Q: Are there rules of thumb that warn investors they're overpaying for a stock?
A: When you press the "buy" button on your broker's website, a flashing red light doesn't go off and warn you that you're overpaying for a stock.
The reason: There's really no way of knowing for sure if the current stock price is a steal or not. Analysts use all sorts of techniques to estimate what they think shares are worth. But since stock prices are determined by bidding between buyers and sellers, it's not unusual for stock prices to drift away from what a logical estimate says it should be.
But don't get discouraged. While it's difficult to pinpoint what a stock will trade at any point, there are some fundamental analysis tools you can use to help provide guidance. Understanding some basic valuation techniques can help you at least avoid being the investor who pays up for stocks and suffers as a result.
A few rules of thumb to consider:
•Price-to-earnings ratio. The P-E is one of the most followed and commonly maligned ways to see how much investors are paying for stocks. Simply stated, the P-E ratio tells you how much investors are paying for a claim to a company's earnings. For instance, the broad stock market defined by the Standard & Poor's 500 currently has a P-E of 13.9, based on earnings the past 12 months. That means investors are paying $13.90 for a claim to every dollar of corporate earnings. You'll want to know what the P-E's on stocks you own are, and how they compare with the rest of the stock market.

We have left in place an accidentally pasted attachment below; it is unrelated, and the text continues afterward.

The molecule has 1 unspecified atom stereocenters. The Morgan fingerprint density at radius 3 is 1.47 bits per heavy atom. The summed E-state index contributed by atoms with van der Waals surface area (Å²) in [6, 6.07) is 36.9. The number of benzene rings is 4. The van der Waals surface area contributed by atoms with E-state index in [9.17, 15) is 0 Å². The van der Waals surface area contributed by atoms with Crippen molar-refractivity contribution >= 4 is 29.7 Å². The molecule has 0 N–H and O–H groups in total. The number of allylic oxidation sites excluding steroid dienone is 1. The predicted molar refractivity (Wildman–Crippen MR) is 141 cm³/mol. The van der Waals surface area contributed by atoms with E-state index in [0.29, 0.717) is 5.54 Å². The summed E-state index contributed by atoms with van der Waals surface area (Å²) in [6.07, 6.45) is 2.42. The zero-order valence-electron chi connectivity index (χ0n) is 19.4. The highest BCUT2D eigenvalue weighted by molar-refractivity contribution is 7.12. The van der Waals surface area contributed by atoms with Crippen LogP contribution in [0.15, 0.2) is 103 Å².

•PEG ratio. Critics of the P-E ratio, and there are many, point out that some companies are worth paying more for. Typically, these investors say that companies with higher levels of growth should, and do, get higher P-E ratios. One mathematical way to adjust for this is the PEG ratio, short for P-E Growth. With the PEG, you divide the P-E ratio by the company's expected growth rate. Going back to the S&P 500 example, say you expect earnings to grow 8% a year. Divide the P-E ratio of 13.8 by 8 to arrive at a PEG ratio of 1.7. Typically, investors think stocks are getting pricey if they have a PEG ratio of 2 or more and appropriately valued with a PEG of 1.
•Price to book ratio. This ratio is one of the favorites of academics. Academic research has shown correlation between stocks' price-to-book ratios and their risk and returns. Investors who like to buy stocks with low price-to-book ratios are typically value investors, while those targeting stocks with high price-to-book ratios are thought to be growth investors.
To arrive at a price-to-book ratio, investors divide a stock's price by its book value. The book value of a company is its assets minus its liabilities, which are all data available in the financial statements. The S&P 500 currently has a price-to-book ratio of 1.91, says Morningstar. If you own stock in an individual company, you'll want to calculate the price-to-book ratio and see how it compares with the market.
•Comparative analysis. Some industries command higher valuations than others, and investors must compensate for this in their analysis. For instance, the technology sector has a higher-than-average P-E of 18, says Thomson Reuters. But on the other hand, stocks in the energy sector tend to have a lower P-E ratio of 11.1. Rules of thumb are often highly dependent on what sector or industry a stock is in.
There's no easy rule that will tell you if a stock is overvalued. If investing were that easy, there'd be no need for a stock market. But using the basic techniques of fundamental analysis described above, you can at least get a handle on how richly a stock is valued.
Matt Krantz is a financial markets reporter at USA TODAY and author of Investing Online for Dummies and Fundamental Analysis for Dummies. He answers a different reader question every weekday in his Ask Matt column at money.usatoday.com. To submit a question, e-mail Matt at firstname.lastname@example.org. Follow Matt on Twitter at: twitter.com/mattkrantz